Mar. 31, 2017
Clinical trials are a global industry, but many companies are reconsidering where they will conduct their work in the future. One of the most promising locations is China. The potential for clinical trials in China is great, but not without significant challenges.
The industry is in a state of flux. At present, the bulk of clinical trials occur in the West. Statistics from SCORR Marketing’s recent China Clinical Trials, Survey Report (2015) suggested that 62% of companies conduct clinical trials in North America, with Europe trailing close behind with 57%. Companies who say they conduct clinical trials in Russia, India, China, and the rest of East Asia are 47%, 45%, 41% and 40%, respectively. These numbers, however, are forecast to change.
Regions such as Latin America (presently 33%) and North Africa/the Middle East (presently 29%) are expected to see increases, but the country predicted to see the largest rise in clinical trials is China. Why China? There are a number of factors.
The growth potential for clinical trials in China makes perfect sense when considering the country’s size and economy. With a population of 1.38 billion in late 2016, China presents clinical trial companies with countless potential recruits. Moreover, China has the world’s second-largest pharmaceutical market, with a projected 9.1% annual growth. This means that the $108 billion pharmaceutical market of China in 2015 will swell to $167 billion by the year 2020.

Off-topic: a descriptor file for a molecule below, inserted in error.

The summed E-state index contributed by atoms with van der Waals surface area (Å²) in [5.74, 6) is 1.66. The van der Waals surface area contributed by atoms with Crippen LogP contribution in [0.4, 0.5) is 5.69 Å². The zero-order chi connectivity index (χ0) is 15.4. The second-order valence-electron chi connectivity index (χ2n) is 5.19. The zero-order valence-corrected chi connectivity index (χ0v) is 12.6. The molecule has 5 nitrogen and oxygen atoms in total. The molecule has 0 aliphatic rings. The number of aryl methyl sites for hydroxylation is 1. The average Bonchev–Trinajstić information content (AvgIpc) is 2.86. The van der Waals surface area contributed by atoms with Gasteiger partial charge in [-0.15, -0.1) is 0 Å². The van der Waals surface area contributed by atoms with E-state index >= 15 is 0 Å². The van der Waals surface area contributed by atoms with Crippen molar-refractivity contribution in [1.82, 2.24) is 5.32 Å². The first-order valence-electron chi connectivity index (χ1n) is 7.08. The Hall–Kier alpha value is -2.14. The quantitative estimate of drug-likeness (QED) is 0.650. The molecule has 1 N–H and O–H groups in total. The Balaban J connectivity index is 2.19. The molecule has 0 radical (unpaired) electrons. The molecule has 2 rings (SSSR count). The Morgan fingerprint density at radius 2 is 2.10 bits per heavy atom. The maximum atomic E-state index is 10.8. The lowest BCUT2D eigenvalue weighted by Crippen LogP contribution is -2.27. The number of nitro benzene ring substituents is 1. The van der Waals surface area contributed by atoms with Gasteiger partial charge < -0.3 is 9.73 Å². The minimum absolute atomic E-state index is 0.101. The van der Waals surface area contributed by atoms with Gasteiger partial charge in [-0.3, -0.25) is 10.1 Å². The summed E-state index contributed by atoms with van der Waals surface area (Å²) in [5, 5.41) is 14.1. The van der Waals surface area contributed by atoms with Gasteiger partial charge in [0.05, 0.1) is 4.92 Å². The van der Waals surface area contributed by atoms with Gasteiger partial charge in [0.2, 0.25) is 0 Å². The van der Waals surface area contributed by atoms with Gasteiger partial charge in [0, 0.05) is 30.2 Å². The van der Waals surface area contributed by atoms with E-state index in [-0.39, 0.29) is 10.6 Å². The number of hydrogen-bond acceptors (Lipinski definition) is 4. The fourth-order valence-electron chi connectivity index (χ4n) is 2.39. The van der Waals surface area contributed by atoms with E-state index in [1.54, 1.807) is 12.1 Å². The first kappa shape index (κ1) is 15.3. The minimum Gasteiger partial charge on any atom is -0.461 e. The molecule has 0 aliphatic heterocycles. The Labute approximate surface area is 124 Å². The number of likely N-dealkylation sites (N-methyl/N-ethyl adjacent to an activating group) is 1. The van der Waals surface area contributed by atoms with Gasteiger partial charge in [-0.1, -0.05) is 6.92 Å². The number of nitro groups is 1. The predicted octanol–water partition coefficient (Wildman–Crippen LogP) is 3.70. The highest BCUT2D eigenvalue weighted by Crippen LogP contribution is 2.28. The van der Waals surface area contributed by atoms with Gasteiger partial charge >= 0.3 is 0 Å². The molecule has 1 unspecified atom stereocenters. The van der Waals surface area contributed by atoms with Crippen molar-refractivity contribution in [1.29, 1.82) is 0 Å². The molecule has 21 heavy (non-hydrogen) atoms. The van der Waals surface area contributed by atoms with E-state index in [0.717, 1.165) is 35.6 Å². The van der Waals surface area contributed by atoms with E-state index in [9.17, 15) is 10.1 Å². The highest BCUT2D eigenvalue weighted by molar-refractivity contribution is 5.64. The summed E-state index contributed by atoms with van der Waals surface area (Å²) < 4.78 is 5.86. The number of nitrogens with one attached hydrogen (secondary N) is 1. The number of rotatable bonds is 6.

The Chinese market comes with a number of risks, as well. The language barrier is one of the largest challenges, as is the increasing shortage of fully trained and certified experts in the clinical trials field. Then there is the issue of quality control: China’s Food and Drug Administration recently concluded that up to 80% of clinical trials conducted in the country may contain tainted or otherwise falsified data. Add the rising costs associated with doing business in the country, and the challenges of clinical trials in China are brought into stark relief.
One of the most common practices for companies entering the Chinese market is to partner with a domestic provider. With over 300 companies specializing in clinical trials in China, these domestic partners provide local English-speaking staff and help navigate Chinese bureaucracy.
China offers a tantalizing array of possibilities for clinical trials, but not without significant risks. Its population and rapidly expanding domestic markets offer the promise of growth. However, problems such as tainted data, an expertise gap and the language barrier present real concerns for anyone considering entering the market. To be successful in the China, companies will need to address the country’s risks in order to reap the rewards. Finding the right local partners and the right local talent will play a major role in that success.